Sharon Scott-Chandler has spent years trying to make change.
“When I went to law school, I wanted to be a public defender. I wanted to represent my community. I grew up in Mattapan, and I wanted to provide people who couldn’t afford really good attorneys with a really good attorney,” Scott-Chandler says, recalling the days when she attended Northeastern University’s School of Law.
“But when I was in law school, I did a couple of co-ops,” Northeastern’s required, full-time job experiences, “and I decided being a public defender wasn’t the right place for me to make change.”
The right place, it turned out, was in the community.
Late last year, Scott-Chandler became the president and CEO of ABCD — Action for Boston Community Development — one of the country’s largest community action agencies. And ABCD’s mission is rooted in change, in helping people go “from poverty to stability and from stability to success.”
A big piece of this work focuses on young children.
Scott-Chandler was exposed to early childhood policy in the 1990s when she worked for Massachusetts Attorney General Scott Harshbarger, and she was inviting Dr. Barry Zuckerman to conferences. Zuckerman was a pediatrician at Boston Medical Center as well as the co-developer of the Reach-out and Read literacy program, and a powerful advocate for protecting children by promoting the well-being of their parents.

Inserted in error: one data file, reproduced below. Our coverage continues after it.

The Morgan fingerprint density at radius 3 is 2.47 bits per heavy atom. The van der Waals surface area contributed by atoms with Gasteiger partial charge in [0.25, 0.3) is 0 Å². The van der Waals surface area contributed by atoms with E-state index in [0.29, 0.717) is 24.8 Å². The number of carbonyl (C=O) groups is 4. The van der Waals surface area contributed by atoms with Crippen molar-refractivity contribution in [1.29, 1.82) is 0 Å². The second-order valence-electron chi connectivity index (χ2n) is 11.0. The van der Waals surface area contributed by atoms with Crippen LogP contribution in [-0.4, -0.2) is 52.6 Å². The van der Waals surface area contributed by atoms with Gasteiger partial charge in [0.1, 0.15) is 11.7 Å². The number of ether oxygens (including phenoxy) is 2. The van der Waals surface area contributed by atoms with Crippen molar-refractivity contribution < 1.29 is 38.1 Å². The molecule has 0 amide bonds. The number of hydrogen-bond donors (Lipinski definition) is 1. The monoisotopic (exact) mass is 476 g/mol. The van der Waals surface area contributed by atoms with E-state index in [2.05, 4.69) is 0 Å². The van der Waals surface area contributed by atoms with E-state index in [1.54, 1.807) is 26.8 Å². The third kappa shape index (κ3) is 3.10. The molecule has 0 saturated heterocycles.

When Harshbarger ran for governor of Massachusetts, Scott-Chandler imagined working for change from within the governor’s office. When Harshbarger lost, however, Scott-Chandler found herself at a crossroads. She could stay where she was and work for a new attorney general or she could do something else.
A conversation with the late Robert Coard, the former CEO of ABCD, led her to make a professional change.
“Bob was one of the people that I talked to, not because there was a specific position I applied for, but just to get a sense of what my next steps might be, and he encouraged me to come to ABCD.”
“I felt like what I had been doing was further away from having a direct impact on people, so I thought, I want to do community work. I want to provide direct services. And because ABCD was such a great organization. I took the leap.”
Scott-Chandler joined ABCD in 1999, becoming the director of Child Care Choices of Boston, one of the state’s Child Care Resource and Referral Programs. The work included supporting parents, training child care providers, and managing a $50 million budget.